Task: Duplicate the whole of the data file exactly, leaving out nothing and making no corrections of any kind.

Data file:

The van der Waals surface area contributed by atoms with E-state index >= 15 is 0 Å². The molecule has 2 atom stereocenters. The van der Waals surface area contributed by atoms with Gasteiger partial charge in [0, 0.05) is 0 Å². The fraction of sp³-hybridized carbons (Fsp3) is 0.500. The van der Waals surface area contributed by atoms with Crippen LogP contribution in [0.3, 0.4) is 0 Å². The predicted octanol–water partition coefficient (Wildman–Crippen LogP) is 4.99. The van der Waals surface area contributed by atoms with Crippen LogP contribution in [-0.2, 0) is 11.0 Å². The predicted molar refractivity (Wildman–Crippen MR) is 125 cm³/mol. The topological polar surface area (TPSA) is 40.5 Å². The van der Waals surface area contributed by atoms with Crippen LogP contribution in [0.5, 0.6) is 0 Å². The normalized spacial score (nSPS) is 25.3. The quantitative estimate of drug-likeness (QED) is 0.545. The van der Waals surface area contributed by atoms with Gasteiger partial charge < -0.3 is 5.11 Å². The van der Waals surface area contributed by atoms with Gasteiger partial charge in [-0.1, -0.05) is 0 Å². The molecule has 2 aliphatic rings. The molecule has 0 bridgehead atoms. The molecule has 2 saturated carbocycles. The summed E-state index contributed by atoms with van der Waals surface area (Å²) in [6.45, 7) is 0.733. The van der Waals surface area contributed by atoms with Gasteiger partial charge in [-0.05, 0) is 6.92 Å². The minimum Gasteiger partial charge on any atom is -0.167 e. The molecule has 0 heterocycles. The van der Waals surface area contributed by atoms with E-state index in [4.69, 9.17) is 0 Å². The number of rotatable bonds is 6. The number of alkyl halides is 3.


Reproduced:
The van der Waals surface area contributed by atoms with E-state index >= 15 is 0 Å². The molecule has 2 atom stereocenters. The van der Waals surface area contributed by atoms with Gasteiger partial charge in [0, 0.05) is 0 Å². The fraction of sp³-hybridized carbons (Fsp3) is 0.500. The van der Waals surface area contributed by atoms with Crippen LogP contribution in [0.3, 0.4) is 0 Å². The predicted octanol–water partition coefficient (Wildman–Crippen LogP) is 4.99. The van der Waals surface area contributed by atoms with Crippen LogP contribution in [-0.2, 0) is 11.0 Å². The predicted molar refractivity (Wildman–Crippen MR) is 125 cm³/mol. The topological polar surface area (TPSA) is 40.5 Å². The van der Waals surface area contributed by atoms with Crippen LogP contribution in [0.5, 0.6) is 0 Å². The normalized spacial score (nSPS) is 25.3. The quantitative estimate of drug-likeness (QED) is 0.545. The van der Waals surface area contributed by atoms with Gasteiger partial charge < -0.3 is 5.11 Å². The van der Waals surface area contributed by atoms with Gasteiger partial charge in [-0.1, -0.05) is 0 Å². The molecule has 2 aliphatic rings. The molecule has 0 bridgehead atoms. The molecule has 2 saturated carbocycles. The summed E-state index contributed by atoms with van der Waals surface area (Å²) in [6.45, 7) is 0.733. The van der Waals surface area contributed by atoms with Gasteiger partial charge in [-0.05, 0) is 6.92 Å². The minimum Gasteiger partial charge on any atom is -0.167 e. The molecule has 0 heterocycles. The van der Waals surface area contributed by atoms with E-state index in [4.69, 9.17) is 0 Å². The number of rotatable bonds is 6. The number of alkyl halides is 3.